There are different natural events throughout the year that mark some important times in the earth’s journey around the Sun. the Spring Equinox occurs twice a year, once in March and then in September. The Spring Equinox marks the time of the year when the center of the Sun is above the Equator directly. The word ‘Equinox’ comes from Latin. On this day, the day and night duration is the same all over the world.

Mantra for the Spring Equinox

The Spring Equinox marks the beginning of Spring. We can associate this with goddess Lakhsmi. She is the Hindu goddess of beauty and fortune. This is the season when we welcome prosperity and goodness. The air becomes more beautiful in Spring as flowers bloom and colors spread joy all around. It is also the season of goodness as it marks the time for new beginnings. Spring is associated with starting over. Plants and trees start all over again during this time. They lose their leaves and flowers during autumn and get them back in spring. This is hope for you that if you have lost a part of yourself, you will soon get it back or something much better.

Just like trees get back their new leaves, this is the time when we should also start new things. I hope we all can analyze what we have learned since the previous Equinox. This is the time for us to see how we have come through the past six months. Just like trees, we can also start over and grow new leaves.

Take inspiration from the trees and get new foliage. This means that you can adopt new habits and let go of the old ones. If there are any people that you might want to let go of, this is the time to make new relationships, start a new friendship and work on those people who might need you.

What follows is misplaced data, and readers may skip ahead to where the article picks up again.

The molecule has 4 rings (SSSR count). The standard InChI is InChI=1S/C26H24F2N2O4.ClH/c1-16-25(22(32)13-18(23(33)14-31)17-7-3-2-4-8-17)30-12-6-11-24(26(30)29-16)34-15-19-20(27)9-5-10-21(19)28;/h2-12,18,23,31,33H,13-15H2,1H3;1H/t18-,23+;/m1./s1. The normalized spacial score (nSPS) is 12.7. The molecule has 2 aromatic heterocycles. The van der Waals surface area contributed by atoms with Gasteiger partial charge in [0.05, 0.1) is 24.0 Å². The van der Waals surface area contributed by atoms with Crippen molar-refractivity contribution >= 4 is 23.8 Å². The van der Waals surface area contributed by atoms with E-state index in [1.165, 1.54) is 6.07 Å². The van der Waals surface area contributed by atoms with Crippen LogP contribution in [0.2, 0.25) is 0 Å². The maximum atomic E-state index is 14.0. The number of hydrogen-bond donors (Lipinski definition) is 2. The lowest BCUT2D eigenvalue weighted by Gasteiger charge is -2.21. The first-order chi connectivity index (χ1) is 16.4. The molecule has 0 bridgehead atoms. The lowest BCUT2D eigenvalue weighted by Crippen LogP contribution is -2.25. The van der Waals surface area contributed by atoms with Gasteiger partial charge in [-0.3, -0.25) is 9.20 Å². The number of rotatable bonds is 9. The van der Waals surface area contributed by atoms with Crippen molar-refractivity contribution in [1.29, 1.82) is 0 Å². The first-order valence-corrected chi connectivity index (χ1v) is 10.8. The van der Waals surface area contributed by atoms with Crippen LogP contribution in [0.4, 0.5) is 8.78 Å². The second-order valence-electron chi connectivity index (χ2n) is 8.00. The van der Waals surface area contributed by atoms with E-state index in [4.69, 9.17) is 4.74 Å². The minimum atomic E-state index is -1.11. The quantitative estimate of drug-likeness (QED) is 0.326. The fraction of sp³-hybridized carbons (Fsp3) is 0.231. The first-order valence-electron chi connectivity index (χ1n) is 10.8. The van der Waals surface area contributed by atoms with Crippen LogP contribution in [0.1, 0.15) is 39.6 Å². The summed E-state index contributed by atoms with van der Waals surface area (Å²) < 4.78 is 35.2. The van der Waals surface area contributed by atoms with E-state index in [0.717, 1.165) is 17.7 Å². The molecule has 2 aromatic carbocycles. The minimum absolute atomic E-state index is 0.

A Chant for You

Goddess Lakhsmi holds a high place in Hindu scriptures as she is one of the Tridevi. Every woman is her emanation, which means that she exists in every woman. Sri Kamala Stotram says that Lakhsmi is present in every woman during her childhood and her old age. A prayer to the goddess asks for spiritual and material wellness. You can use the Spring Equinox as a chance for starting over and asking for things for this new beginning. Chant the praise to Goddess Lakhsmi so that she can bring with her goodness, prosperity, spiritual wealth and material wealth to your abode.

May you step out of your cave/spiritual basement and enjoy the coming light.

 

May we remember all the internal work we’ve done in the last 6 months as we shift from our internal worlds to the external world.

Happy Spring Equinox!

 

Here’s the chant we did today:

Om sreem hreem kleem kamale kamalalaye prasida prasida sreem hreem kleem sri maha lakshmyi namaha.

 

Underlying Vibration of all creation, abundance please, cherishing your lotus feet, be pleased Great Lakshmi Goddess, I bow to You.

Source: http://www.saibabaofindia.com/gayatris_and_other_mantras_for_help_in_daily_life_welfare.htm

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Mantra to Ganesha

Mantra to Ganesha

Mantra to Ganesh